Anorectal atresia with gross terminal colonic distension in Africa.
Moore SW., Tshifularo N., Banieghbal B., Le Grange E., Millar A., Lakhoo K.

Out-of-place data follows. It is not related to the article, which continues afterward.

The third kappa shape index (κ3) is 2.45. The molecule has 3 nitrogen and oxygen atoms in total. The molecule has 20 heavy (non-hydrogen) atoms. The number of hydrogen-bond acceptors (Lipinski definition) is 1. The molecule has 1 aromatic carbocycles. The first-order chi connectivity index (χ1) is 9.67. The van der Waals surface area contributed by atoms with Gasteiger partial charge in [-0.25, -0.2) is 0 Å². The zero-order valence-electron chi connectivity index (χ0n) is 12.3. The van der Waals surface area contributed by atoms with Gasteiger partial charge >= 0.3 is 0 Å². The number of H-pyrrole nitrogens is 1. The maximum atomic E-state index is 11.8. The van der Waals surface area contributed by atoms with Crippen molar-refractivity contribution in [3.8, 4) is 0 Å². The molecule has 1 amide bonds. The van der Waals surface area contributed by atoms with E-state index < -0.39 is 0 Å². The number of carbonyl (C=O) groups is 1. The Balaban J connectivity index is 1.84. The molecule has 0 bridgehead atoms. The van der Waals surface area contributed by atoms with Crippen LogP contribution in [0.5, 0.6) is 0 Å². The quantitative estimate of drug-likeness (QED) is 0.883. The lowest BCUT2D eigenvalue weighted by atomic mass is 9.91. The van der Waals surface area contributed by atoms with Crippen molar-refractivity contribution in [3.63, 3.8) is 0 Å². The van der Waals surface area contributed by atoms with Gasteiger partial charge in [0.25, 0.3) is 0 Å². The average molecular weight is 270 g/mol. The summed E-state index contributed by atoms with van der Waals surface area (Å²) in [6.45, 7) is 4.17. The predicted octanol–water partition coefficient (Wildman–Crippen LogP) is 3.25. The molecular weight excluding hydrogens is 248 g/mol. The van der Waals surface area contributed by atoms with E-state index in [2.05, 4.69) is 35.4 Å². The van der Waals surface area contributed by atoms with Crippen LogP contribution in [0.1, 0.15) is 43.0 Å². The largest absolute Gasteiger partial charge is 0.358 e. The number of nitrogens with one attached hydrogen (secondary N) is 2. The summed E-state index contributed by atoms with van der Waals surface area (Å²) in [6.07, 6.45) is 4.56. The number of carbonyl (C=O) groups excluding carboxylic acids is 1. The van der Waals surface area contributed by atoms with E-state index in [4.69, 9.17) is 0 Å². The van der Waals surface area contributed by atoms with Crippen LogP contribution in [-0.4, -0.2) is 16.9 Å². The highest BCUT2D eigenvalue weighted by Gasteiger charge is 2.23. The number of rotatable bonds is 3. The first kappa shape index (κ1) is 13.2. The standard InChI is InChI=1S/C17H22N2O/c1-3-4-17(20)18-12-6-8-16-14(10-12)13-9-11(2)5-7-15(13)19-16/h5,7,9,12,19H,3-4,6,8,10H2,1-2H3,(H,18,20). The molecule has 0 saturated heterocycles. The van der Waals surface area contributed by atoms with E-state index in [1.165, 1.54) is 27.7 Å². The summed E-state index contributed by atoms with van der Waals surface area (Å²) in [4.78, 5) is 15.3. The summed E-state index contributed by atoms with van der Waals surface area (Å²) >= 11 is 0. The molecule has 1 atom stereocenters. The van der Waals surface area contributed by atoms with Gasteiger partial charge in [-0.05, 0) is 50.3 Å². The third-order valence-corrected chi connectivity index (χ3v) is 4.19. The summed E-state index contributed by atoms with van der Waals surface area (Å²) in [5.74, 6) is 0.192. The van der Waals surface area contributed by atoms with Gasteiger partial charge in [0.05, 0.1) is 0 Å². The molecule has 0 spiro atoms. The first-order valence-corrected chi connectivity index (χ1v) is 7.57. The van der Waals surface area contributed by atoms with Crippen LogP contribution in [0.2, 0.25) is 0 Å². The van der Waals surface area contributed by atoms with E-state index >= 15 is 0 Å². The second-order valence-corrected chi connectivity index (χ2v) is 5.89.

UNLABELLED: Anorectal malformation (ARM) is a group of significant birth defects with geographic variation in incidence, individual phenotypes and regional geographic subtypes occurring in approximately 1:5,000 live births. Anorectal atresia with gross terminal colonic distension in the presence of an absent anal canal has also been known as 'pouch colon' which is mainly associated with the Indian subcontinent. Its prevalence is unknown but it is rare, possibly representing a fraction of 1 % of ARM. The problem seems to revolve around the gross terminal distension of the distal pouch which remains a significant surgical challenge to surgeons resulting in poorer postoperative continence in many instances. AIM: This study set out to collate data on ARM patients with gross terminal distension of the distal pouch from Africa to evaluate its epidemiology and outcome in African patients. METHODS: Fifteen African paediatric surgical centres (7 South African and 8 African centres) were polled on the occurrence of anorectal atresia with gross terminal distension of the terminal bowel, an ARM variant. Data included ethnic group, age, gender as well as the anatomical pathology, classification and presence or absence of associated anomalies. RESULTS: Of 12 respondents, 8 (67 %) responded and sufficient data to classify and analyse were obtained from six of the eight positive replies (7 new cases). Abdominal X-ray showed a grossly dilated terminal portion of the colon in the presence of an imperforate anus. A colovesical fistula was observed in four (three males and one female cloaca). Three were associated with a colonic atresia, of which two were in the transverse colon and one in the sigmoid colon. Surgical corrective procedures were carried out in six, but one patient, with a cloaca, died prior to surgical correction. CONCLUSIONS: In this survey of 15 African centres, we have attempted to document the occurrence and presentation of anorectal atresia with gross terminal distension in Africa and report seven additional new cases. A possible association with associated conditions like colonic atresia requires further investigation.